The Knowlton Literary Festival
The Knowlton Literary Festival will celebrate its 10th anniversary on the weekend of October 17–20 with a varied and exciting line-up of Canadian writers. The festival opens Thursday evening in the lobby of the Theatre Lac-Brome with a free poetry reading dedicated to the memory of Sutton poet Susan Briscoe (1966–2018). Hosted by actor Mary…
The Knowlton Literary Festival will celebrate its 10th anniversary on the weekend of October 17–20 with a varied and exciting line-up of Canadian writers.
The festival opens Thursday evening in the lobby of the Theatre Lac-Brome with a free poetry reading dedicated to the memory of Sutton poet Susan Briscoe (1966–2018). Hosted by actor Mary Harvey, the evening will feature readings by four Townships poets with John Barr at the piano.
Sheree Fitch from Nova Scotia will meet the children of Knowlton Academy during the day Friday, October 18th, and then conduct a two-part writing-stories-for-children workshop for adults on Saturday and Sunday morning. Friday evening will feature a reception followed by Ann-Marie MacDonald, host and narrator of CBC’s Doc Zone for eight seasons, and author of the novels Fall on Your Knees and The Way the Crow Flies. She will read from recent work and engage in conversation with the audience.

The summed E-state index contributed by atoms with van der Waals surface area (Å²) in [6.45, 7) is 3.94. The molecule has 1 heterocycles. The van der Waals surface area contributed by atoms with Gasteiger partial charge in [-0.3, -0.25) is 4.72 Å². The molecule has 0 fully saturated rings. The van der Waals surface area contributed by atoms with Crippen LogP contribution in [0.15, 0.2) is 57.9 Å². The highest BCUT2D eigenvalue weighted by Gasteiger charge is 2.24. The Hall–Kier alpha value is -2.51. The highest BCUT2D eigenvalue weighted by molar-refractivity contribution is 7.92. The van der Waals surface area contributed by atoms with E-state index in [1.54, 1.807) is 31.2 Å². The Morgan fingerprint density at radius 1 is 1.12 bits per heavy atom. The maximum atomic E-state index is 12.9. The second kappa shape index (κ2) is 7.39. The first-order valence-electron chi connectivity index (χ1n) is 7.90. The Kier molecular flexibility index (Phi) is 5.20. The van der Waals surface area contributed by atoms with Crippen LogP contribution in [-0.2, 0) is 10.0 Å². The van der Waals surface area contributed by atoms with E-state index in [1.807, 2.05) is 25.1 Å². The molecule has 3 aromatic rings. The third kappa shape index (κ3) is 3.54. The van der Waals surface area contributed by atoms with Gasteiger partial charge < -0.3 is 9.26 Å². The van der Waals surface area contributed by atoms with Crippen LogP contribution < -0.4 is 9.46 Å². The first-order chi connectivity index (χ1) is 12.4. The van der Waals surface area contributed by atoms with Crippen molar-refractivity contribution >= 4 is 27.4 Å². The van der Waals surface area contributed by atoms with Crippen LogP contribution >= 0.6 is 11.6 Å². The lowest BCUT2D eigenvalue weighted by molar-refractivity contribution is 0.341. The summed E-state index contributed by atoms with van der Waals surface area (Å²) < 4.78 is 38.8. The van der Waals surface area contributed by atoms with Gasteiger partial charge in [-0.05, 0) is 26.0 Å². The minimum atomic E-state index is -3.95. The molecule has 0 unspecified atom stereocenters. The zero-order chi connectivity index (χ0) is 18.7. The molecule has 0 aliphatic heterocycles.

Saturday morning will highlight the work of four Townships authors: Heather Croghan Moreland, Fred Langan, Ross Murray and Meghan Redmile. On hand will be The Yamaska Literacy Council, the Quebec Anglophone Heritage Network and the Write Here, Write Now Project. Entry is free. The event will be followed by Toronto short story writer Kathleen Miller who will discuss, with images, how the paintings by Alex Colville inspired her short story collection Late Breaking.
Louise Penny and Shelagh Rogers take the stage in the Community Centre at 2 p.m.. This promises to be a lively and entertaining exchange. Saturday evening at the Brome Lake Community Centre, three-time winner of the Governor General’s award for fiction, Guy Vanderhaeghe, will be speaking on history and the historical novel as well as about his recent prize-winning collection Daddy Lenin and Other Stories.
The festival wraps up with two special events, both with a food focus. Barry Estabrook, author of Tomatoland, will deliver a talk at 10:00 a.m.. Entitled “From Harvest of Shame to Harvest of Hope”, it tells the real story behind those “vegetables”. The festival concludes with a buffet brunch followed by Kim Thúy, author of the novels Ru, Man and Vi. She will, at noon, talk about the essentials of Vietnamese cooking and the role that food plays in her fiction.
A Festival pass is available for a combination of selected presentations. All events are in English. Except for the poetry evening, all events will take place in the Brome Lake Community Centre. It is situated at 270 Victoria, Knowlton. Tickets went on sale August 15h and can be purchased at Brome Lake Books, 450-242-2242.